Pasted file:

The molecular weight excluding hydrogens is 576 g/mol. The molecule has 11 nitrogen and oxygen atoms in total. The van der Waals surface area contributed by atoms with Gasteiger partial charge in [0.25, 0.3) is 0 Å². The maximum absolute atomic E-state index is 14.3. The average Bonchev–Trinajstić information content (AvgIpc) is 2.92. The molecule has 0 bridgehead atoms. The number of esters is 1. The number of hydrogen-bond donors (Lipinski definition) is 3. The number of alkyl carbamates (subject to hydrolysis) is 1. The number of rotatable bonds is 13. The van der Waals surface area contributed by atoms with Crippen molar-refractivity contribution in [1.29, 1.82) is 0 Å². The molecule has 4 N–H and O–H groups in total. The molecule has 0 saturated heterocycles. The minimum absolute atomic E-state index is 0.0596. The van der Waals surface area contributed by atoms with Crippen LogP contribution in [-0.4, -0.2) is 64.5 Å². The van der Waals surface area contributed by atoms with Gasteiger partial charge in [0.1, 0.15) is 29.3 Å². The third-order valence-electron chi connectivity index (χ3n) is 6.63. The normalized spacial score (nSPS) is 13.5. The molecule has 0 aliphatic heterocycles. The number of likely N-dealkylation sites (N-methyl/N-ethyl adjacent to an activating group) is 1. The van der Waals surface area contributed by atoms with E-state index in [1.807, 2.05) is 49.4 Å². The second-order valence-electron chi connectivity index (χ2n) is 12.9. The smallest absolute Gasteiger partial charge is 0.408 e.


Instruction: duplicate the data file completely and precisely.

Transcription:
The molecular weight excluding hydrogens is 576 g/mol. The molecule has 11 nitrogen and oxygen atoms in total. The van der Waals surface area contributed by atoms with Gasteiger partial charge in [0.25, 0.3) is 0 Å². The maximum absolute atomic E-state index is 14.3. The average Bonchev–Trinajstić information content (AvgIpc) is 2.92. The molecule has 0 bridgehead atoms. The number of esters is 1. The number of hydrogen-bond donors (Lipinski definition) is 3. The number of alkyl carbamates (subject to hydrolysis) is 1. The number of rotatable bonds is 13. The van der Waals surface area contributed by atoms with Crippen molar-refractivity contribution in [1.29, 1.82) is 0 Å². The molecule has 4 N–H and O–H groups in total. The molecule has 0 saturated heterocycles. The minimum absolute atomic E-state index is 0.0596. The van der Waals surface area contributed by atoms with Crippen LogP contribution in [-0.4, -0.2) is 64.5 Å². The van der Waals surface area contributed by atoms with Gasteiger partial charge in [0.1, 0.15) is 29.3 Å². The third-order valence-electron chi connectivity index (χ3n) is 6.63. The normalized spacial score (nSPS) is 13.5. The molecule has 0 aliphatic heterocycles. The number of likely N-dealkylation sites (N-methyl/N-ethyl adjacent to an activating group) is 1. The van der Waals surface area contributed by atoms with E-state index in [1.807, 2.05) is 49.4 Å². The second-order valence-electron chi connectivity index (χ2n) is 12.9. The smallest absolute Gasteiger partial charge is 0.408 e.